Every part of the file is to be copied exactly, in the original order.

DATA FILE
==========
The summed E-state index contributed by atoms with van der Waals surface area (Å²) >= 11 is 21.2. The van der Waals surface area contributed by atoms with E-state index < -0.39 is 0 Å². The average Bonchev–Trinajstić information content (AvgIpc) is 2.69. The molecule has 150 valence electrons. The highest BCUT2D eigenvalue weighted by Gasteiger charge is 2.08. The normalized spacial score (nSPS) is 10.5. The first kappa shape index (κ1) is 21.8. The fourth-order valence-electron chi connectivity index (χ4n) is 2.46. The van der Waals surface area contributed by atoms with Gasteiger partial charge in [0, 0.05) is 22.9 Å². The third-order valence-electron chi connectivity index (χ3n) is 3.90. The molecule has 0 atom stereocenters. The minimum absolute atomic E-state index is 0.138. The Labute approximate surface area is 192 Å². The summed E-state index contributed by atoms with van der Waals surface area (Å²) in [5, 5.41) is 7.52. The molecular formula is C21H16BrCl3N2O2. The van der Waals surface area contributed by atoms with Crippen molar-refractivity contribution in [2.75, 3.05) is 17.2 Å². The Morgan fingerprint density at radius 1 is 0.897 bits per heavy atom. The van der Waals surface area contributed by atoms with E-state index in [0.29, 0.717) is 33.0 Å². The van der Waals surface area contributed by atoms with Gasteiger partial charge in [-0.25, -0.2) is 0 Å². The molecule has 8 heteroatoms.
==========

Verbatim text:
The summed E-state index contributed by atoms with van der Waals surface area (Å²) >= 11 is 21.2. The van der Waals surface area contributed by atoms with E-state index < -0.39 is 0 Å². The average Bonchev–Trinajstić information content (AvgIpc) is 2.69. The molecule has 150 valence electrons. The highest BCUT2D eigenvalue weighted by Gasteiger charge is 2.08. The normalized spacial score (nSPS) is 10.5. The first kappa shape index (κ1) is 21.8. The fourth-order valence-electron chi connectivity index (χ4n) is 2.46. The van der Waals surface area contributed by atoms with Gasteiger partial charge in [0, 0.05) is 22.9 Å². The third-order valence-electron chi connectivity index (χ3n) is 3.90. The molecule has 0 atom stereocenters. The minimum absolute atomic E-state index is 0.138. The Labute approximate surface area is 192 Å². The summed E-state index contributed by atoms with van der Waals surface area (Å²) in [5, 5.41) is 7.52. The molecular formula is C21H16BrCl3N2O2. The van der Waals surface area contributed by atoms with Crippen molar-refractivity contribution in [2.75, 3.05) is 17.2 Å². The Morgan fingerprint density at radius 1 is 0.897 bits per heavy atom. The van der Waals surface area contributed by atoms with E-state index in [0.29, 0.717) is 33.0 Å². The van der Waals surface area contributed by atoms with Gasteiger partial charge in [-0.25, -0.2) is 0 Å². The molecule has 8 heteroatoms.